“In my experience, there are at least two things essential to any viable community that the vast majority of Americans find completely unacceptable. The first is an accepted principle of authority; the second is a definite boundary between members and nonmembers.” John Michael Greer on great form.
This is something I’ve been thinking about a very great deal recently – and is likely to form a big part of my talk at the conference next month – and I see it as the legacy of cultural Protestantism, ie the emphasis upon private judgement. There are very great positive aspects to this – nobody should come between the believer and God – but there are also very great downsides. It underlies the ‘ten thousand things’ which is the modern Western church; it is the theology which undergirds world-raping consumerism; it is why the church can teach all it likes about how bad the world has become but will never be able to act as a coherent body and do something about it.
As JMG points out, nothing will change because people don’t want it to change. They don’t want it to change because that is how their value system has been structured – and that value system is one reproduced every week in our western church, reproduced, for example, whenever there are arguments about worship and people ‘getting something’ from it. It is why my teaching about Tesco has been the most controversial (and practically repudiated) thing I’ve ever said in church. It is part of what needs to die – what God will destroy – in order that our hearts of stone might be replaced by flesh.
I keep thinking of Moses in the desert. One aspect of the ten commandments isn’t their specific content, but simply the fact that a community accepted them as their boundary and identity. We have far more equivalents of the 10 commandments than we need – I even came up with my own one here – but what is missing is any sense that a community can be bound over by such a structure. Which is one reason why I’m thinking about getting the church to study the Rule of St Benedict for a while…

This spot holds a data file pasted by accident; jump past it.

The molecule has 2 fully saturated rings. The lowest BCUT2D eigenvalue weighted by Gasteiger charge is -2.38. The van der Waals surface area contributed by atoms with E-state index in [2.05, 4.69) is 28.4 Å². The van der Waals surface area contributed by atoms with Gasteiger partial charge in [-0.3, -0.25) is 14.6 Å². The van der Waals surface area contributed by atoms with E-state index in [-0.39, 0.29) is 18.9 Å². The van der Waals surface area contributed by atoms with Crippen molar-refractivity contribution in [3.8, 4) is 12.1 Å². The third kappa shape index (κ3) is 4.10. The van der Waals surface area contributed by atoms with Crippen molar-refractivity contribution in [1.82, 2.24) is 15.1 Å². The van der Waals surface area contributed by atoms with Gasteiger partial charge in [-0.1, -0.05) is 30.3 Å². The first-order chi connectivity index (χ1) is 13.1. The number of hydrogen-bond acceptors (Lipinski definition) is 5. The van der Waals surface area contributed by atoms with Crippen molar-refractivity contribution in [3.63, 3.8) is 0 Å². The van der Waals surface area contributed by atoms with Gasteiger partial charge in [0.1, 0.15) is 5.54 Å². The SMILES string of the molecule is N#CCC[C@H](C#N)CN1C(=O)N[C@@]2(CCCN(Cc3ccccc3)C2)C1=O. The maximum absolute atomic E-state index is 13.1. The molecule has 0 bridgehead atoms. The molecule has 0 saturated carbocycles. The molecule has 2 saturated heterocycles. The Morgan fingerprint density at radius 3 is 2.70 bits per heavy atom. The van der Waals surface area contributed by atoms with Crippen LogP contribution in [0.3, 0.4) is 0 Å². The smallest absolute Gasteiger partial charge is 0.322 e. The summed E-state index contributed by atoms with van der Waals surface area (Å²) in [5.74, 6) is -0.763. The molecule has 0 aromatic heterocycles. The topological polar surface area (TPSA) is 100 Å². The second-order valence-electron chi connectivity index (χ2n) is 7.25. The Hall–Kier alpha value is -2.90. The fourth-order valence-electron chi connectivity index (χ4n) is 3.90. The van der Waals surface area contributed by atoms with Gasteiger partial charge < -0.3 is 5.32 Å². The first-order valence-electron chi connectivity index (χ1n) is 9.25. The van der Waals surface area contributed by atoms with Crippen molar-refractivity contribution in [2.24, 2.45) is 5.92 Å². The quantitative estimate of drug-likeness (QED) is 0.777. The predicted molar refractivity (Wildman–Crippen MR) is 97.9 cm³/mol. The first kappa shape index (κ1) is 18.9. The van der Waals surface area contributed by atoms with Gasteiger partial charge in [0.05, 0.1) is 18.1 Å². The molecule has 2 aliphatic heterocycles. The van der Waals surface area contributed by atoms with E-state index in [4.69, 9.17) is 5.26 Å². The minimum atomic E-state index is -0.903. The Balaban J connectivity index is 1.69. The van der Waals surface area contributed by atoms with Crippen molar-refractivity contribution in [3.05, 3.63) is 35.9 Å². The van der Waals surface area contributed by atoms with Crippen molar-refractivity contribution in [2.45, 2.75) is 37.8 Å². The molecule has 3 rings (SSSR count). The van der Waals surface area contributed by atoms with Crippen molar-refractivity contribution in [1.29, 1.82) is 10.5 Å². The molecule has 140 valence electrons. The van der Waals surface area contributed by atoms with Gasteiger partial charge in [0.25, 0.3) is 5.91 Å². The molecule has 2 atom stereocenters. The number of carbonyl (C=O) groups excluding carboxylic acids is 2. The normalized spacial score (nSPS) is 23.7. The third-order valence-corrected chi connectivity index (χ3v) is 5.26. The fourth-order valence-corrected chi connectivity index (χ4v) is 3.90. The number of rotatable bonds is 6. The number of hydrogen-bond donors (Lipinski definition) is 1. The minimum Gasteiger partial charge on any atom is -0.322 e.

See also his follow-on post: “The reality is that the erstwhile ‘vicar’ is increasingly exercising an ‘episcopal’ role. But that being the case, the vicar needs episcopal authority. In short, we need to get back to something nearer what is generally acknowledged by scholars (and was recognized by the English Reformers), namely seeing the local presbyter as also the local bishop. Indeed, if the need is for more ministers and ministry, why shouldn’t there be more bishops? I would guess that a typical rural dean today probably overseas a population as large as that of some medieval bishops. Why not go the whole way and make them into bishops who can ordain local ministers accordingly?”
I haven’t done a TBTM for quite some time. I think I’ll be getting back into the habit over the coming weeks.
For the last several years in my marriage classes I say to the couples ‘the world doesn’t care if your marriage succeeds’ (and the church does, and we can help it succeed etc). Now there is graphic evidence:
I’m doing a new sequence of Learning Supper talks from this Sunday night looking at women bishops/gay bishops/ the future of the Anglican Communion. They will be drawing on some talks I have done before, although updated in the light of all that’s happened in the Anglican Communion since then. Here, however, is a talk I did in 2007 covering some of this material.